Whether you have a large backyard or a cozy balcony, your space has the potential to be a lush garden of flowers, herbs, fruits, and vegetables. Gardening in urban areas has enjoyed a renaissance in recent years. City folks have embraced backyard gardening and even dabble in urban homesteading in their quest for organic and locally sourced produce.
According to NPR, the pandemic has led more Americans to start gardening than ever before. And in Canada, a recent Dalhousie University study found that over half of Canadians grow at least one fruit or vegetable in their backyard gardens.
Maybe you're setting your first gardening goals, apartment homesteading, or already learning how much to plant to feed your family. Whatever the case, don't wait to take steps to secure your family's food supply by following these backyard gardening basics.
Estimated reading time: 6 minutes
Maximize Your Space
Using every inch of your space will allow you to maximize the volume and variety of plants. If you have a small area like a balcony or terrace, vertical gardening might be the solution for you. It will allow you to grow more plants than your square footage would traditionally produce.
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Examples of vertical gardening include hanging baskets, window boxes, trellis, and even pots stacked on rebar. Whatever the size of your gardening space, make sure it receives direct sunlight. You want at least 5 - 6 hours of direct sunlight daily and some protection from the wind.
Plants in a vertical garden have a tendency to dry out a little faster since they will be more exposed to the wind and sun. Keep your plants well-watered and protected from harsher elements while they're small.
Know About Nutrients
Whether you are planting in a garden bed or pots, always be aware of the nutrients in your soil. In garden beds make sure you rotate the planting area of certain crops each year or two so the natural nutrients in the soil don’t become depleted.
If you live in a densely populated urban area, be wary of planting directly in the soil of your yard.
The soil in urban areas may be contaminated with a variety of harmful toxins, most notably lead, arsenic or mercury. These toxins are the unfortunate byproduct of pollution in the 20th century. For example, lead was being spewed through our cities by gasoline fumes before the introduction of unleaded gasoline.
To test your soil for the basics like pH level and moisture, use one of these basic soil testers. However, this simple test won't detect contaminants. To test for toxins, take a sample of your soil and research nearby universities or government agencies that perform soil testing. Most will do it for free.
Learn how to create the best at-home composting system. Adding compost will help regenerate nutrients in the soil. It also provides a useful way for you to dispose of old leaves, kitchen compost, animal manure, and other organic matter.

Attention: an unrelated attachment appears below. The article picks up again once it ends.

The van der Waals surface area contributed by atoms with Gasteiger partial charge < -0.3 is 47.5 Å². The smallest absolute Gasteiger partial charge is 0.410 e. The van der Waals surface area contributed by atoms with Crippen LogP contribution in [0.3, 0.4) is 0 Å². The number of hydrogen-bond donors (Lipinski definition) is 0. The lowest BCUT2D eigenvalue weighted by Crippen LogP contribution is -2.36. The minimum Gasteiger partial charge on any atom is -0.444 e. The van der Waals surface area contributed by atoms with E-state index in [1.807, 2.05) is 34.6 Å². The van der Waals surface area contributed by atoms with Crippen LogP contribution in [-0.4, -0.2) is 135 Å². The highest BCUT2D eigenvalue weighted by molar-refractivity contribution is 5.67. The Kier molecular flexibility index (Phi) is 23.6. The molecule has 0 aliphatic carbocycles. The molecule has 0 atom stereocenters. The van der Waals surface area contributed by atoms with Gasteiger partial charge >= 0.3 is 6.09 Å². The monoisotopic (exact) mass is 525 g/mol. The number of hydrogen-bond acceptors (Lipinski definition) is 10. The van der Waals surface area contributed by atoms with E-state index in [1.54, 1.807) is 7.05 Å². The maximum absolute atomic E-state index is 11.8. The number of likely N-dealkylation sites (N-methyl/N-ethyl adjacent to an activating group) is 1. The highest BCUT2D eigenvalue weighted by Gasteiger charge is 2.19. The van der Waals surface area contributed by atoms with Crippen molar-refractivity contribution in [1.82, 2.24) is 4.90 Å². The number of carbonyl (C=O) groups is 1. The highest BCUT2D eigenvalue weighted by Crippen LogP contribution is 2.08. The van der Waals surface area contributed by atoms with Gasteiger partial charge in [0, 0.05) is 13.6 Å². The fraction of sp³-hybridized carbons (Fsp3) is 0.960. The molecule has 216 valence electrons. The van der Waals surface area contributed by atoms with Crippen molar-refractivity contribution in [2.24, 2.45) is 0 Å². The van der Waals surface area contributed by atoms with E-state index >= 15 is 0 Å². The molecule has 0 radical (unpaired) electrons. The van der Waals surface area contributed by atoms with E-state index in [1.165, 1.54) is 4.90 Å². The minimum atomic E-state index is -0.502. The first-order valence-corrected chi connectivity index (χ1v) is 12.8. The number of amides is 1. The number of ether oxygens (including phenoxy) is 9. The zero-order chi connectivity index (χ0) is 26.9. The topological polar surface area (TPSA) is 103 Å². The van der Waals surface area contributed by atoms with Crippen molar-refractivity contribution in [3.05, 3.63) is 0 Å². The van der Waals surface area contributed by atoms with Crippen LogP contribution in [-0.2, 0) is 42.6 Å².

Compost or fertilizer should be used for potted plants as well since the soil in a self-contained vessel has a limited source of nutrients.
Related: Teach Kids to Compost
Best Plants for Backyard Gardening
Once you’ve designed the layout of your garden, it’s time to choose what to plant. The ideal plants for your backyard garden will depend on the local climate, growing season, and other factors, so make sure you know the growing requirements of the seeds you plant.
Certain fruits and vegetables such as cucumber, tomatoes, beans, carrots, and lettuce are great for beginners because they’re easy to grow and produce a high yield in a small amount of space.
And if you want to have a continuous harvest, make sure you stagger your planting cycles so you always have some fresh edibles ready to go. Make use of the natural features and microclimates in your garden as well.
Related: Permaculture Design Principals
Keep Detailed Backyard Gardening Records
Now that you have decided when and what to plant, start keeping detailed records of your garden. You want to keep track of where and what you planted, as well as the date from seed to harvest.
Detailed record keeping using a free garden planner allows you to track your successes and make room for improvement year-over-year. You will start to notice certain varieties of plants doing better in your garden than others, which will help you decide what to plant the following year.
As with any garden, you should always watch for birds and critters eager to eat your tasty plants before you get to harvest. Depending on the set-up and plant varieties, a simple gardening mesh over your plants will do the trick.
Another simple way to deter most animals and insects is to sprinkle cayenne pepper around your garden or mix it with water to spray on your plants.
Don't Use City Water on Your Backyard Garden!
Lastly, try and avoid using tap water on your garden since the chlorine in city water can burn your plants and have other adverse effects. Use a rain barrel to collect water for your garden and you will always have natural and accessible water ready to go.
If you don’t have space for one, just fill up a container with tap water and let it sit for a day or two outdoors. Most of the chlorine and chemicals will settle or evaporate.
By following these backyard gardening basics, starting your own is easier than you think. Remember to plan it out, pick the right seeds for your conditions, and keep good records of your trial and errors. Your garden will only get better year-after-year!
Interested in learning more about self-reliant gardening? You might enjoy these posts!
This post is part of the Homestead Blog Hop 334!